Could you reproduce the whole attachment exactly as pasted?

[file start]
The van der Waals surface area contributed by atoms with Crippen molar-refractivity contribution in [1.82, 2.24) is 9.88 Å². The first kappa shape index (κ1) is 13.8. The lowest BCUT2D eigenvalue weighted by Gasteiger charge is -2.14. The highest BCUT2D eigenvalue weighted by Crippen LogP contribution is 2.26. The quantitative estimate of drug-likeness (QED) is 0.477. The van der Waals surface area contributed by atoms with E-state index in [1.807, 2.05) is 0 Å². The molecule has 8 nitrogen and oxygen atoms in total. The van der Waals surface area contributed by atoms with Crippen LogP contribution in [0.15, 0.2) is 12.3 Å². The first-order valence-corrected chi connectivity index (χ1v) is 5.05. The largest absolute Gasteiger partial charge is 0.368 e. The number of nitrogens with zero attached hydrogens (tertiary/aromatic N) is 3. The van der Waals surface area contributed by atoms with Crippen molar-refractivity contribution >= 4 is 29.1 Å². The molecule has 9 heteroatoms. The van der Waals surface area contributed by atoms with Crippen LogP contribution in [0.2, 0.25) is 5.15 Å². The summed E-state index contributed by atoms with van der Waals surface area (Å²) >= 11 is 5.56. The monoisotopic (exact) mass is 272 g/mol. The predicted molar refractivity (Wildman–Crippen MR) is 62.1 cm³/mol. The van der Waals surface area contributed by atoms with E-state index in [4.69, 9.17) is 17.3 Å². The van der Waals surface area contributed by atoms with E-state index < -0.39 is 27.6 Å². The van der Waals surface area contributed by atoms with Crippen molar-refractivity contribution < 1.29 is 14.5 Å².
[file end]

The van der Waals surface area contributed by atoms with Crippen molar-refractivity contribution in [1.82, 2.24) is 9.88 Å². The first kappa shape index (κ1) is 13.8. The lowest BCUT2D eigenvalue weighted by Gasteiger charge is -2.14. The highest BCUT2D eigenvalue weighted by Crippen LogP contribution is 2.26. The quantitative estimate of drug-likeness (QED) is 0.477. The van der Waals surface area contributed by atoms with E-state index in [1.807, 2.05) is 0 Å². The molecule has 8 nitrogen and oxygen atoms in total. The van der Waals surface area contributed by atoms with Crippen LogP contribution in [0.15, 0.2) is 12.3 Å². The first-order valence-corrected chi connectivity index (χ1v) is 5.05. The largest absolute Gasteiger partial charge is 0.368 e. The number of nitrogens with zero attached hydrogens (tertiary/aromatic N) is 3. The van der Waals surface area contributed by atoms with Crippen molar-refractivity contribution >= 4 is 29.1 Å². The molecule has 9 heteroatoms. The van der Waals surface area contributed by atoms with Crippen LogP contribution in [0.2, 0.25) is 5.15 Å². The summed E-state index contributed by atoms with van der Waals surface area (Å²) >= 11 is 5.56. The monoisotopic (exact) mass is 272 g/mol. The predicted molar refractivity (Wildman–Crippen MR) is 62.1 cm³/mol. The van der Waals surface area contributed by atoms with E-state index in [4.69, 9.17) is 17.3 Å². The van der Waals surface area contributed by atoms with E-state index < -0.39 is 27.6 Å². The van der Waals surface area contributed by atoms with Crippen molar-refractivity contribution < 1.29 is 14.5 Å².